Syracuse Medical malpractice cases tend to involve multiple parties and a myriad of legal issues. Typically, all of the patient’s claims are tried in the same trial, complicated though it may be.
Occasionally, however, either the patient or the medical provider may ask that the issues be severed and that separate trials be had. It is unusual for a trial court to grant such a motion, as bifurcated trials are by far the exception rather than the rule.
Facts of the Case
The plaintiff in a New York County Supreme Court case was a former patient of the defendant medical doctor. After the plaintiff filed a lawsuit against the doctor setting forth a claim for medical malpractice, the doctor asserted a statute of limitations defense. According to the doctor’s view of the case, the plaintiff had not brought his claim within the limitations period allowed by law, and thus his claim should be dismissed as untimely.
The defendant then filed a motion for severance, asking that the trial court bifurcate the case into two trials: one on his statute of limitations defense and the other on the patient’s substantive medical malpractice claims. The trial court denied the doctor’s motion, and he filed an appeal.
The Outcome in the Appeals Tribunal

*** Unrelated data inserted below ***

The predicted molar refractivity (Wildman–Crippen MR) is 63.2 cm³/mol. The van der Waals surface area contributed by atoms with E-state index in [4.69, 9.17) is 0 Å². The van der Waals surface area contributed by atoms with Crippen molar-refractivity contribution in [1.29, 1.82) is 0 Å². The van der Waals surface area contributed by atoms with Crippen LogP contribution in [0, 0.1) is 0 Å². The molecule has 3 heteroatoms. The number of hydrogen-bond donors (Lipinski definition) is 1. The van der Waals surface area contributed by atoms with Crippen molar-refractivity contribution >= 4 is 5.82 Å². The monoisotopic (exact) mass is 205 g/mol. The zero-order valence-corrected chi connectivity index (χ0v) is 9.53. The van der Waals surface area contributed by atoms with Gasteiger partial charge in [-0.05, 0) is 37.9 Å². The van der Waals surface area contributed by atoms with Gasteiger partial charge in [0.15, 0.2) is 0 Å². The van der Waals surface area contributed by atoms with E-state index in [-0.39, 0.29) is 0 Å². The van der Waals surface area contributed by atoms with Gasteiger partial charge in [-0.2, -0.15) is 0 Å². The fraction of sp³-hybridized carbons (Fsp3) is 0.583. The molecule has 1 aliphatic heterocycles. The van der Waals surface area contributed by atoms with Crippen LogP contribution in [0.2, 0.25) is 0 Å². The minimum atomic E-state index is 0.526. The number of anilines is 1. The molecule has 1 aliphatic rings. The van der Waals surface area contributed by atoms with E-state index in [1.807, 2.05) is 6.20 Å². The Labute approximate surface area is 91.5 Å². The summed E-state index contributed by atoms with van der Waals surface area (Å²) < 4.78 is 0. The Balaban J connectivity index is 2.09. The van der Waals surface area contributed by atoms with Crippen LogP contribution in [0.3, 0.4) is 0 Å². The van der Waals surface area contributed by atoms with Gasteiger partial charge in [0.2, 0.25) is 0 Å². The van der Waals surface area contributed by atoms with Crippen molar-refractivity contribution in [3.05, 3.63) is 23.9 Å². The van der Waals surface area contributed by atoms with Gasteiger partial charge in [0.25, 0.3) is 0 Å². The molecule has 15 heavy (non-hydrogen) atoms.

The New York Appellate Division, First Department, affirmed the lower court’s order denying the doctor’s motion to sever his limitations period defense from the plaintiff’s medical negligence claims. Courts favor judicial economy, and thus severance is disfavored in most cases. In order for the court to have granted the doctor’s request to bifurcate the trial, the doctor would have had to show that a single trial would have impacted him such that the need to prevent prejudice would have outweighed the general disfavor for severance. This was especially true in cases in which the issues that a party sought to bifurcate derived from a “common nucleus of facts.”
Alternatively, if the doctor could have convinced the appellate tribunal that a bifurcated trial should be granted as a matter of convenience, the court indicated that it might have considered granting the request. However, as this did not happen in either the court below or on appeal, the court ruled that a single trial would be held and that both the statute of limitations defense and the substantive claim would be tried therein.
Syracuse Medical Malpractice Attorneys Offering a Free Consultation
We cannot overstate how important it is to consult an attorney as soon as you suspect that you have been the victim of an act of medical malpractice. While many patients are reluctant to file suit against their doctor or other healthcare provider, the truth is that medical negligence can be extremely costly to patients in terms of lost wages, increased medical costs, and other factors. The insurance companies who insure healthcare practitioners enjoy a generous windfall when the patients of negligent physicians opt not to file a claim when they have been wronged. To learn more about holding a careless Syracuse doctor, nurse, or hospital liable for an act of medical negligence, call DeFrancisco & Falgiatano, LLP at 833-247-8427 and ask for a free consultation.